Property in the legal sense is something that either belongs to or is associated with something, whether as a physical feature or as an element of that thing. For instance, physical property such as buildings and other structures is something that belongs to the person using it, while abstract property is what happens after the owner uses it. These are often distinguished by the word ‘ownership’. However, there is a difference between these two types of property.
Property is an abstract right, which exists at the same time as ownership. So, when I say that you own a house, I don’t mean ownership. Rather, I am asserting a right to ownership. In contrast, abstract wealth is wealth that is not owned outright but rather that which is still owned in accordance to its value. Thus, some physical properties are owned by someone, and in accordance to their value, and some are owned by things that are not physically attached to anyone, but whose use is tantamount to ownership. The concept of ownership is thus a relative one, dependent on various conditions.
Private property is where people own portions of land individually. A piece of private property can be constructed individually, built upon a piece of land owned by another, and it can be utilized in any way that the owner sees fit. It cannot, however, be privately owned within the meaning of the word, unless and until it is individually used to satisfy the owner’s individual needs. Land, unlike personal possessions, is not necessarily of one individual’s ownership. A piece of land can be jointly owned by two or more individuals.
Property, as we see it, then, exists when it exists individually, and when it is used in accordance with the wishes of its owner. However, the property cannot exist when it does not benefit the owner in any way. If a horse owned the land upon which it was stabled, that would not be considered ownership; however, if the horse’s stable was damaged, then it would be considered to be the property of the owner. Therefore, in this example, both the horse and the man who owned it would be considered to be owners of the property.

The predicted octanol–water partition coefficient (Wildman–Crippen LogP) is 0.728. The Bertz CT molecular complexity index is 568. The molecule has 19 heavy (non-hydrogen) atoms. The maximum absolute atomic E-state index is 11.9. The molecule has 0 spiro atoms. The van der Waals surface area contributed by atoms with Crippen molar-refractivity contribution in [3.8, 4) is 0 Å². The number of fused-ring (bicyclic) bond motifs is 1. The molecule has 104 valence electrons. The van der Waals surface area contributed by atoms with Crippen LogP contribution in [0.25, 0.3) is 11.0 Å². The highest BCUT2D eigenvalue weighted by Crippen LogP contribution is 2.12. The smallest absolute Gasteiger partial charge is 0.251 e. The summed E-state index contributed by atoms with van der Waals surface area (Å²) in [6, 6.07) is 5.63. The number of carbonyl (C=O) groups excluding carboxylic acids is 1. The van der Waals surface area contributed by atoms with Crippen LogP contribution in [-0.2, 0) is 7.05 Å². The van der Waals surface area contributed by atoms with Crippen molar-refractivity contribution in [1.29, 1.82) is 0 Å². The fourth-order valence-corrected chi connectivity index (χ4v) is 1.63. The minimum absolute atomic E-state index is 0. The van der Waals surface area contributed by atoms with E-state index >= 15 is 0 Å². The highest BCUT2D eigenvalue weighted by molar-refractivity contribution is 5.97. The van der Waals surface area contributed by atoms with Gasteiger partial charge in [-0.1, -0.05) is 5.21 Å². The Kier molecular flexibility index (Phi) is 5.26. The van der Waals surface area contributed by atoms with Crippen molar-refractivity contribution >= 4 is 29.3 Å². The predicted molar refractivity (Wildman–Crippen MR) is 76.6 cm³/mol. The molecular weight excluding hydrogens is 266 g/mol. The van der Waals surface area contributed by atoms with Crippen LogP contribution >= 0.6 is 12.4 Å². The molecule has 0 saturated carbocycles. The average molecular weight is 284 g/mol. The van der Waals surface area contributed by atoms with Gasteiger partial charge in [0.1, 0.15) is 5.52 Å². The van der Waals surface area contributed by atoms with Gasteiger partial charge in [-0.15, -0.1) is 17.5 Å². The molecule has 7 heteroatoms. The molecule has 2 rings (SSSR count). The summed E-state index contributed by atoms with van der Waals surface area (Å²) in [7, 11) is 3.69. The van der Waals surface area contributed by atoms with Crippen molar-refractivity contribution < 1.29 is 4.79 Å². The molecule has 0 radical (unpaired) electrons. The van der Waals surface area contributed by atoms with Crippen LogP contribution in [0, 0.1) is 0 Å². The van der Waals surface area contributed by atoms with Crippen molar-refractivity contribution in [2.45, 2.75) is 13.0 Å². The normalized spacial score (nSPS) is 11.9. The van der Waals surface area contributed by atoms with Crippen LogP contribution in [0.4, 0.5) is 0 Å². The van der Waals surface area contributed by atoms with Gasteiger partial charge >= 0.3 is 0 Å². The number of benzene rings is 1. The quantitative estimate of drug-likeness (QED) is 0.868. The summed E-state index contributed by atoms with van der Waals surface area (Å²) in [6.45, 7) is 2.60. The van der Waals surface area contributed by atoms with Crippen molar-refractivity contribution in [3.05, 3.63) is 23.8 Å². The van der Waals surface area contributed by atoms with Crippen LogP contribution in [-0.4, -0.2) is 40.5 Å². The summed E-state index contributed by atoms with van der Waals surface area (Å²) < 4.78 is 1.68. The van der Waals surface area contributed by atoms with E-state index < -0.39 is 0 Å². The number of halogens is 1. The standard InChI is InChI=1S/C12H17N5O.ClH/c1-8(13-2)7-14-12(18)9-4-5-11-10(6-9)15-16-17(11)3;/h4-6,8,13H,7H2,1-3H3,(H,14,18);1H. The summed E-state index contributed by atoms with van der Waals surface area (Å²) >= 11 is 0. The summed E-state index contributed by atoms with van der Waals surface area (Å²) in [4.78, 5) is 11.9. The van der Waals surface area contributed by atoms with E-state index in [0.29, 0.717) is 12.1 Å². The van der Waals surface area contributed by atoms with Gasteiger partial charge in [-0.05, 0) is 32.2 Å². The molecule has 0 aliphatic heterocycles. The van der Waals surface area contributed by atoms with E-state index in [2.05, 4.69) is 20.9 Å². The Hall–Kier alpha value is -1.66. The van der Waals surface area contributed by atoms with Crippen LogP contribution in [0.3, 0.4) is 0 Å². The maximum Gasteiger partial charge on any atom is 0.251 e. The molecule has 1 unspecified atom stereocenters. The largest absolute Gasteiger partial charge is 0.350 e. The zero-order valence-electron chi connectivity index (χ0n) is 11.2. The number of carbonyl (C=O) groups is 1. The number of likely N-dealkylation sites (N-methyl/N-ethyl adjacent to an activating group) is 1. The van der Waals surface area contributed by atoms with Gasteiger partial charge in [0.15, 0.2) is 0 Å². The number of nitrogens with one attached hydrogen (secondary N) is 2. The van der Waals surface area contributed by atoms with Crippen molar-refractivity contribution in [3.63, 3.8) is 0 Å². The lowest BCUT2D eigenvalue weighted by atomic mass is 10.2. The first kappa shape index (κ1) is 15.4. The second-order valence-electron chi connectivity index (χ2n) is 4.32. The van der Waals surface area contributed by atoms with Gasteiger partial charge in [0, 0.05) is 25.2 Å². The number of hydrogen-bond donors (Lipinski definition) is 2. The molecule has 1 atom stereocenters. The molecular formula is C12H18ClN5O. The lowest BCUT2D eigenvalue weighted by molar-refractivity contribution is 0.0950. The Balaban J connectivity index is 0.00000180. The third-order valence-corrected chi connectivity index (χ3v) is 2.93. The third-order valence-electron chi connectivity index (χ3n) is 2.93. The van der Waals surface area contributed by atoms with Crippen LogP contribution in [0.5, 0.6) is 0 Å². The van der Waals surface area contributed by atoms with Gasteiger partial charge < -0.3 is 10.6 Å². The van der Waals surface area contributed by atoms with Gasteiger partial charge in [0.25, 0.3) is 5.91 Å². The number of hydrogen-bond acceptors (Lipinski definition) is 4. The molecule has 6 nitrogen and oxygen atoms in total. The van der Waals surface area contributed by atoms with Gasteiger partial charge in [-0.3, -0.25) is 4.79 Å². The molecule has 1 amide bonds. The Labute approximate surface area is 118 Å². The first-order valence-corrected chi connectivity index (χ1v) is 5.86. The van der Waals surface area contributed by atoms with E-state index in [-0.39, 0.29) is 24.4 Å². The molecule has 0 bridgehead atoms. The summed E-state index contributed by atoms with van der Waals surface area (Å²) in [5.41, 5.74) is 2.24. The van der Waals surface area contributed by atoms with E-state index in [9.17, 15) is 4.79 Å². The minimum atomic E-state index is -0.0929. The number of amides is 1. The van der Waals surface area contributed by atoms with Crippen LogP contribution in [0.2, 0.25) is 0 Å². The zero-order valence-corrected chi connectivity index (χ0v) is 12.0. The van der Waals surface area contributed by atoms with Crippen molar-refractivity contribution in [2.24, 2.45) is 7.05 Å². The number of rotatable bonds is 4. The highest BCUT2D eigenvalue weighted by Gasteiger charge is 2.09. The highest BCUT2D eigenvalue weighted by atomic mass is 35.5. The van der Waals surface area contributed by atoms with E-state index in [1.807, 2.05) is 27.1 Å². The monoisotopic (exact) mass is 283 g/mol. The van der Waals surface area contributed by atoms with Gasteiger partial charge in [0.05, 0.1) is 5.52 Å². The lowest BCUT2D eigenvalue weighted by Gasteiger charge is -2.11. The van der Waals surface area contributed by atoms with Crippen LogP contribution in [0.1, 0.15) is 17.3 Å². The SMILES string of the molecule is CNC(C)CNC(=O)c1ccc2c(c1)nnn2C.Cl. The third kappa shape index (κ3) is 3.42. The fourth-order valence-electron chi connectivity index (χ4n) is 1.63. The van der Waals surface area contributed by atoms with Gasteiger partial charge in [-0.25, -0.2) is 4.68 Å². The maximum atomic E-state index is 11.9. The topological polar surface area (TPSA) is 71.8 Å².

In reality, though, property exists in all these forms. Property is abstract. Abstract property is not necessarily confined to a few unique properties, such as a horse. In fact, the list of abstract things is so long and so varied, it would almost seem as if there were property types, of which there are many. One might even call abstract property an infinite number of different types.
A property, then, is something that possesses a specific use. If there is a property without any use, then it would be said to be merely ‘abstract.’ If, on the other hand, a property has a definite use, such as sheltering from the rain, then that would be considered ‘specific’ property. When people talk about abstract and specific property, they usually mean the same thing, only using different words.
In simple terms, then, owning something is defined as possessing the right to use it. This right could be legal or equitable. In legal terms, it is referred to as proprietary rights, since ownership is given by someone else rather than by God (possession predates justice). In the term ‘equitable,’ it is defined as having a legitimate claim to the use of a certain thing. In the English sense, however, ‘right’ seems to imply obligation, to ‘own’ suggests an unlimited right.
It may seem strange to add ‘possession’ to the list of adjectives describing owning something. But that’s because possession is one of the cornerstones of property law. If you own a house, for instance, you have a legal claim to it because you are the sole owner of it. This means that you can change the ownership structure as you please until you sell the house. If you do not own the house outright but simply own it on lease, the landlord has the right to kick you out at any time, thus creating the concept of ‘abstraction,’ which is what we call ownership on the land.